When was the last time you read a book that changed your life? A book that, as you read through the pages, kept making you pause, look up and make that thoughtful “huh” noise?
I just finished reading such a book: The Five Love Languages, by Gary Chapman. It’s not a new book, and I’ve occasionally heard people talking about it, but I’ll be honest: if I hadn’t received it as a gift, I probably never would have picked it up. I’ve never been much into, how shall we say, touchy-feely books. I guess I figured, I’m a runner and a writer – how much more introspection does one person need? Another way to phrase it: how much more introspection can one person take?
It turns out a lot.
The book, in case you aren’t familiar with it, was written by a guy who’s been a marriage counselor for years. Over that time period, he developed a theory that there are five “love languages”; that is, five primary ways in which people give and receive love. They are: words of affirmation; gifts; quality time; acts of service; and physical touch. The key to a great relationship, he says, is to figure out your partner’s love language and become fluent in it.
Reading the book was like being a new runner and picking up a copy of Runner’s World for the first time, or having someone with a few marathons under their belt hand me a really good book on running. Similar to those feelings of “Oh, THAT’S how I run faster??” or “Wow, I never thought of looking at my body that way,” The Five Love Languages opened my eyes.
In past relationships, I’ve banged my head against the proverbial wall so many times I’m surprised I never got a concussion, all in the name of trying to show my love. Why can’t they see it? I would wonder. Why don’t they love me back?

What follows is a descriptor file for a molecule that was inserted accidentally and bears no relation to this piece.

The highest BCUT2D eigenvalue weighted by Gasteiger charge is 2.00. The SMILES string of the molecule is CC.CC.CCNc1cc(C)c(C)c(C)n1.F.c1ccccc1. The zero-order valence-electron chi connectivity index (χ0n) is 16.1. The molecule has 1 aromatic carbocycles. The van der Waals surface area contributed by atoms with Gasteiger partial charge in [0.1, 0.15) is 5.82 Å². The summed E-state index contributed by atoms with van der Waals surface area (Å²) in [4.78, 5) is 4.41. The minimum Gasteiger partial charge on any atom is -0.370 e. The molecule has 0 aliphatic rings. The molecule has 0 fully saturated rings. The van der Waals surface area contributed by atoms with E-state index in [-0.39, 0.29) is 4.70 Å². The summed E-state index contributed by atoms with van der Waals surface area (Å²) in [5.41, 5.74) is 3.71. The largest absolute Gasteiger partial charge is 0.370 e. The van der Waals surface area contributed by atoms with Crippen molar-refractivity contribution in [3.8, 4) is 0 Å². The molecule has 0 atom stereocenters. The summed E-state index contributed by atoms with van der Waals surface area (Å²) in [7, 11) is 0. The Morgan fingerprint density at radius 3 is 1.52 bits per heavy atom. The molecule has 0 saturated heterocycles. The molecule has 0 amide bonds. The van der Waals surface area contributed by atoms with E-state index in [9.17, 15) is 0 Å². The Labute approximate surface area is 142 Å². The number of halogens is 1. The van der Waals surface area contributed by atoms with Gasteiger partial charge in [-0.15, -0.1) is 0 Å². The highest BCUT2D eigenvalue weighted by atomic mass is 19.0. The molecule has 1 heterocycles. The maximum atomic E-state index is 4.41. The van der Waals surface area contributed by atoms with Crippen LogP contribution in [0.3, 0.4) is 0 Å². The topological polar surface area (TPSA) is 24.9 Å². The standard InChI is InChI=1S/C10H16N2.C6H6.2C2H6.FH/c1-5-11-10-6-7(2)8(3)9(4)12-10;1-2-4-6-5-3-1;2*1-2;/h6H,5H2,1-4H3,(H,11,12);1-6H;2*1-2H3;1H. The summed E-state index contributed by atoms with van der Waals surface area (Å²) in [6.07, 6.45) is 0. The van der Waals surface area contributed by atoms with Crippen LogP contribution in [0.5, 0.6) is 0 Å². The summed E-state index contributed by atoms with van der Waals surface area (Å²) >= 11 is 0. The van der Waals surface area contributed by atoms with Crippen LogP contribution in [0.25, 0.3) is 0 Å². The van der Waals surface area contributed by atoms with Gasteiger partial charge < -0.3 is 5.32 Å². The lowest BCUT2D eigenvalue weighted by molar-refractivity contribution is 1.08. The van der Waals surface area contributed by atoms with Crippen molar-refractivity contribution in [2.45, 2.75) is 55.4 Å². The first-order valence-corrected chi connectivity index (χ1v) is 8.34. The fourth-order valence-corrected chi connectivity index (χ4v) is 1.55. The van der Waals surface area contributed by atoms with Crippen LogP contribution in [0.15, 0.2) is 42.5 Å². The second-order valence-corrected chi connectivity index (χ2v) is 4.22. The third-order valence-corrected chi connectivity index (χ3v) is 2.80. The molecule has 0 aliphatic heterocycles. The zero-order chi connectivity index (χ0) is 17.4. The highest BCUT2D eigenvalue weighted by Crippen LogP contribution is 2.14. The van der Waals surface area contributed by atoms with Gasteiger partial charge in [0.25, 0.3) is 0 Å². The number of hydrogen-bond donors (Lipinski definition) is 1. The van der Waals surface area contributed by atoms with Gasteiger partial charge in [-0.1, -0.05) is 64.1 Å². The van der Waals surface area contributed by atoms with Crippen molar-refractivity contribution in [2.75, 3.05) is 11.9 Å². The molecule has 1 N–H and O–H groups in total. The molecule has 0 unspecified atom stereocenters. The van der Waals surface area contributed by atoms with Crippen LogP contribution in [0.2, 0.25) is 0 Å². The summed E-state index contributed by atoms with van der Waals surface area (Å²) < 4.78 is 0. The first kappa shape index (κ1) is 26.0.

I never considered the idea that I was going about it all wrong. I never even considered the idea that it was possible to go about it all wrong. I thought “love is love,” and proceeded from there.
I was expressing love in ways that just didn’t register with the intended recipient. I may as well have been in Italy, speaking Spanish loudly and frequently, and getting frustrated as to why no one could understand me.
As for the “Why don’t they love me back?” question – well, maybe they were trying on their end, and were just as blind as I was. No one can unlock a door if they don’t have the key.
Talk about a change in perspective.
Love can be difficult, and messy, and it’s sooo easy to do a flat-out face-plant in the dirt. And then do it again. And again. But the cool thing is that it’s never too late to learn. And no matter how much experience, good or bad, that you’ve got under your belt, there is always room for improvement. The only perfect love is God’s. Working on love, though – the polishing, the improving, putting in the training, so to speak – therein lies the joy of it all.
Here’s to embracing love with all of its imperfections, and never giving up on it.